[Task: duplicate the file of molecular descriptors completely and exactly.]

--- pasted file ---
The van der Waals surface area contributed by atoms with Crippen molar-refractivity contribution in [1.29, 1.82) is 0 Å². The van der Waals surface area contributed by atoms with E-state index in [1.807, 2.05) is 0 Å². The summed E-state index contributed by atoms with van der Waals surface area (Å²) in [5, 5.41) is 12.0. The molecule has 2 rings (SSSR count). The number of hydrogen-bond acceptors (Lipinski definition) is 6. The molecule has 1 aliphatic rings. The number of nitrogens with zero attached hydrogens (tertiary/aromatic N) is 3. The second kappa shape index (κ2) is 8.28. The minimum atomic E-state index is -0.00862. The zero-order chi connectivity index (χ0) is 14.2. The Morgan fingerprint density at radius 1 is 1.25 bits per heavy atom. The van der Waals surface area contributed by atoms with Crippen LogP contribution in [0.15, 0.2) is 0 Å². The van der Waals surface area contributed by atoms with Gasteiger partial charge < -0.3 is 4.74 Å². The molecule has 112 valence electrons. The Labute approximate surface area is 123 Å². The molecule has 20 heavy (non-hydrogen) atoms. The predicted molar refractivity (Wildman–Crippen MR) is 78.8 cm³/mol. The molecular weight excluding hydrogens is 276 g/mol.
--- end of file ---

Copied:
The van der Waals surface area contributed by atoms with Crippen molar-refractivity contribution in [1.29, 1.82) is 0 Å². The van der Waals surface area contributed by atoms with E-state index in [1.807, 2.05) is 0 Å². The summed E-state index contributed by atoms with van der Waals surface area (Å²) in [5, 5.41) is 12.0. The molecule has 2 rings (SSSR count). The number of hydrogen-bond acceptors (Lipinski definition) is 6. The molecule has 1 aliphatic rings. The number of nitrogens with zero attached hydrogens (tertiary/aromatic N) is 3. The second kappa shape index (κ2) is 8.28. The minimum atomic E-state index is -0.00862. The zero-order chi connectivity index (χ0) is 14.2. The Morgan fingerprint density at radius 1 is 1.25 bits per heavy atom. The van der Waals surface area contributed by atoms with Crippen LogP contribution in [0.15, 0.2) is 0 Å². The van der Waals surface area contributed by atoms with Gasteiger partial charge < -0.3 is 4.74 Å². The molecule has 112 valence electrons. The Labute approximate surface area is 123 Å². The molecule has 20 heavy (non-hydrogen) atoms. The predicted molar refractivity (Wildman–Crippen MR) is 78.8 cm³/mol. The molecular weight excluding hydrogens is 276 g/mol.